The declared commitment of Fuenlabrada town council and of the Association of Municipalities of the Costa del Sol are two good examples to demonstrate that the recent amendment to the Spanish Waste Act, which promotes recycling ‘made in Europe’, is beginning to bear fruit.
Fuenlabrada town council has recently unanimously approved a proposal in which it commits to recycling ‘made in Europe’ and pledges that all the paper and board collected in the town will be recycled in Spanish or European paper mills. Fuenlabrada, with a population of over 200,000, is one of the largest towns in the Greater Madrid area and also has one of the youngest populations of all Spanish cities.
On a similar note, the Association of Municipalities of the Western Costa del Sol has included a pioneer requirement in its new contract for paper and board collection services that the concessionaire delivers all waste paper and board it collects to a paper mill within the European Union and also submits supporting documents to guarantee traceability of that waste. The Association provides services such as separate paper and board collection to almost 460,000 inhabitants in the province of Malaga. It groups eleven town councils from the Costa del Sol, including resorts such as Marbella, Torremolinos, Fuengirola, Benalmadena, Mijas, Estepona…
The possibility of prioritising recycling within the European Union was set down for the first time in Spanish legislation for town councils through the 2011 Waste Act, and in November 2012, an amendment was included in the Law that extends the possibility of championing recycling ‘made in Europe’ to all producers or initial holders of recyclable waste.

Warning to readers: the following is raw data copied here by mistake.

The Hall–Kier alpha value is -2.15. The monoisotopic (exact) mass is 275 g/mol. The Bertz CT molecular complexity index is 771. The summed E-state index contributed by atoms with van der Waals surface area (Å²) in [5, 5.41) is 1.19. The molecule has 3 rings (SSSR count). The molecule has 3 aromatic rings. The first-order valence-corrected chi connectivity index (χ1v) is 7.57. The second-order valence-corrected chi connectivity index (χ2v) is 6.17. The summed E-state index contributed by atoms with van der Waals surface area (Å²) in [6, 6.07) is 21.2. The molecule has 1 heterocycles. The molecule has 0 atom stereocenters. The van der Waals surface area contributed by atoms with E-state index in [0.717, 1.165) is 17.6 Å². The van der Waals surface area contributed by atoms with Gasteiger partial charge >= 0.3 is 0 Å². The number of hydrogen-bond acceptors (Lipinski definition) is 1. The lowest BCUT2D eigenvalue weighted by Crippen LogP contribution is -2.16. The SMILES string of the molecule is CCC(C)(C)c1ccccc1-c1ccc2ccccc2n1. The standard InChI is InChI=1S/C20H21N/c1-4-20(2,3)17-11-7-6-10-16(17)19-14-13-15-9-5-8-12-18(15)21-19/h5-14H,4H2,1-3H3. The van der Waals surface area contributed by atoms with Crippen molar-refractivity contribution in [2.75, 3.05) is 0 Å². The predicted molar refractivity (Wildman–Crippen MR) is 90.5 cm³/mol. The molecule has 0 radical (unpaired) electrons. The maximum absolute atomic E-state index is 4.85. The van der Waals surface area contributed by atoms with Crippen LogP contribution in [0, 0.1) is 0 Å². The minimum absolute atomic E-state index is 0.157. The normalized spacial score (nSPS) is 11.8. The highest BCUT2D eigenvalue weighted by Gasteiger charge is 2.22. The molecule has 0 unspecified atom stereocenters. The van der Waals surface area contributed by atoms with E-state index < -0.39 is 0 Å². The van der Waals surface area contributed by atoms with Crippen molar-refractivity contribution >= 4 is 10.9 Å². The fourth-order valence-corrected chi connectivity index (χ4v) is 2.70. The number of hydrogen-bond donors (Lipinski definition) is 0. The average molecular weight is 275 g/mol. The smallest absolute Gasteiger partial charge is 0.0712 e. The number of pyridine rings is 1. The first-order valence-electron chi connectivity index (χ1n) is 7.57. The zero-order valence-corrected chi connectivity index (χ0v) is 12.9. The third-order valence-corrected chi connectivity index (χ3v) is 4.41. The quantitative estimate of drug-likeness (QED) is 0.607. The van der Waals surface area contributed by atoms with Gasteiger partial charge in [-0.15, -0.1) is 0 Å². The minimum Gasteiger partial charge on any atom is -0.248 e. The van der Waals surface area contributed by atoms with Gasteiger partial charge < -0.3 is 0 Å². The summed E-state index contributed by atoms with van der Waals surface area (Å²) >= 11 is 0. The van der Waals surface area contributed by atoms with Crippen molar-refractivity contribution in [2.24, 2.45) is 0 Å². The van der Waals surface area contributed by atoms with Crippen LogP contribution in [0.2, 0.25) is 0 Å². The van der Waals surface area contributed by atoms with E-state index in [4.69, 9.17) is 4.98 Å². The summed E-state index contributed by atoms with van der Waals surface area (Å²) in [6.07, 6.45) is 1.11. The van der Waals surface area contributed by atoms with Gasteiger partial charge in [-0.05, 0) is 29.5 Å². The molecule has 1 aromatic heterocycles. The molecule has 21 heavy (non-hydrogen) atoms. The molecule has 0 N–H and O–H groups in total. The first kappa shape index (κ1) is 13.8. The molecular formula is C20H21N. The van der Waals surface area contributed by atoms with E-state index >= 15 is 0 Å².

Currently in Spain, any large retailer, bank, hotel chain, service company, municipal council… can legally require that the final recycling of its waste materials be carried out in European paper mills. This new legislation shields ‘made in Europe’ recycling and affords Spanish generators the ability to decide on the final destination of their waste.
By developing a European recycling society through such initiatives, the EU Commission estimates that over 400,000 jobs would be created in Europe by 2020.
Six good reasons for prioritising end recycling of waste within the European Union:
1. Enhancement of the European recycling industry.
2. Creation of green employment in Europe.
3. Reduction of emissions associated with transporting waste.
4. Guarantee that recycling meets European environmental requirements.
5. Creation of wealth in the same place as the effort and investment to recover waste have been made.
6. Improved transparency and control in the recycling process, which will lead to greater consumer confidence.
What the Waste Act says:
Article 16.3: “With respect to waste that is elegible for recycling, public administrations may articulate mechanisms on a temporary basis to give priority to recycling within the European Union, when justified for environmental reasons.”
New additional provision nº 16: “Producers or other initial holders of recyclable waste materials may give priority to it being treated completely within the European Union in order to avoid the environmental impact of its transport out of the Union, in accordance with the applicable regulations.”
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